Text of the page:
White Pine Visitation Rights

My mom's about to sell the house I was born in. I'm ok with the separation anxiety issues....except for one thing.
My family moved into the house when my mother was pregnant with me. In the process, they hired a sweet old Italian immigrant gardener to transplant some bushes from their old garden. One day, as this guy did one of many drives back and forth between the two properties, he spotted a baby white pine growing along the side of the road. He said that he felt that the pine called out to him and asked him to take it with him. He fell in love with it. And he stopped the car and dug up the tree and planted it in the new yard. And I was born immediately afterwards.
As a very small child, I was traumatized by an experience of being pushed into a pine tree - the stiff needles stuck into my skin. It gave me a fear of trees. But then someone introduced me to the white pine, with its soft needles. And I fell in love with it.
We both grew up, the tree and I, and though i'm not terribly superstitious or "woo woo" in any way, I've long had the feeling that the tree has some level of consciousness and is aware of me. I only heard the story of the gardener many years later, by the way. And everyone else I've shown the tree has also fallen in love with it. It's an amazing tree, what can I say?
The white pine is now quite tall and fully mature (I'm tall, too, though a bit less mature). And I'm wondering: what do I do, re: the sale of the house?
1. try to befriend the people who move in, so I get visitation rights
2. try to grow a branch from the tree somewhere else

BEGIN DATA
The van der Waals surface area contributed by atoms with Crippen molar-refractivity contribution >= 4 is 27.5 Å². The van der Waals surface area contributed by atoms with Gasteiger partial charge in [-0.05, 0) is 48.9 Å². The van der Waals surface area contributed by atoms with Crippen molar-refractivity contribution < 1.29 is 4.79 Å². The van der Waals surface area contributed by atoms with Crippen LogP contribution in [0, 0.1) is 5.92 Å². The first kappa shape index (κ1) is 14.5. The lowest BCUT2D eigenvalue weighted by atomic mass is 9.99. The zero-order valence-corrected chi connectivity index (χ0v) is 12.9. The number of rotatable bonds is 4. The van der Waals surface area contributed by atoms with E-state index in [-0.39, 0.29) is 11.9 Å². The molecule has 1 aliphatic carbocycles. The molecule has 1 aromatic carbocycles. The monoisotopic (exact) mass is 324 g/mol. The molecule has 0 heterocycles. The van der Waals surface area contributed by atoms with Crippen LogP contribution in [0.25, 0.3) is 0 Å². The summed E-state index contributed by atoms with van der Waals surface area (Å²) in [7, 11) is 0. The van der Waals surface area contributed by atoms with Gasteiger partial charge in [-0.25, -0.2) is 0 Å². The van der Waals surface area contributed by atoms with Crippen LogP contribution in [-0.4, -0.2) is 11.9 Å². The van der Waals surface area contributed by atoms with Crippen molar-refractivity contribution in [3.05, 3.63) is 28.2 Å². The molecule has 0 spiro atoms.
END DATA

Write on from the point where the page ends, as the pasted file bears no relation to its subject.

3. get someone to transplant a very large and mature white pine.
I make good money, and could afford to dump $$$$ into extreme solution #3....if it's even a practical option. I don't know anything about trees, though. IS it practical? Is #2 practical? If so, can anyone offer detailed advice (or point me to some)?
thanks!
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Go buy one and plant it where you want it (it will have a better chance to survive the transplant). Or get several 'starts' off the current tree. If a 'tree guy' has confidence in the success of a transplant, then move the tree.
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You neglect to provide the most important info, which is how tall the tree is. These can grow to 50-70 feet. If it's 25ft or under, it can probably be moved by a tree service. They have trucks with a spade type device that goes around the tree and takes it out with a ball. Trees of that size are moved all the time for landscape applications where they want a mature tree and are willing to pay for it, but it ain't cheap. You can call around to some tree services and get quotes.
Of course there is risk that the tree will die, there is no guarantee. You could also check with any local agricultural services, as they may have experience with how hardy that variety is to that type of transplant.
And obviously, if you're going to do this, I'd do it before the house goes on the market, or at least tell potential buyers you are gonna move it before closing, make sure it's in the contract, etc.
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Thanks, all.
Don't want to chance harming the tree, so transplanting is not an option.
Cuttings and pinecones seem pretty involved, and....heck, the result will not be THE tree.
Guess I just need to suck this one up. Sad. But I really appreciate everyone's advice. Again, thanks.
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Kid Proquo wrote:

Hi...
In lieu of anything better, perhaps some nice pictures?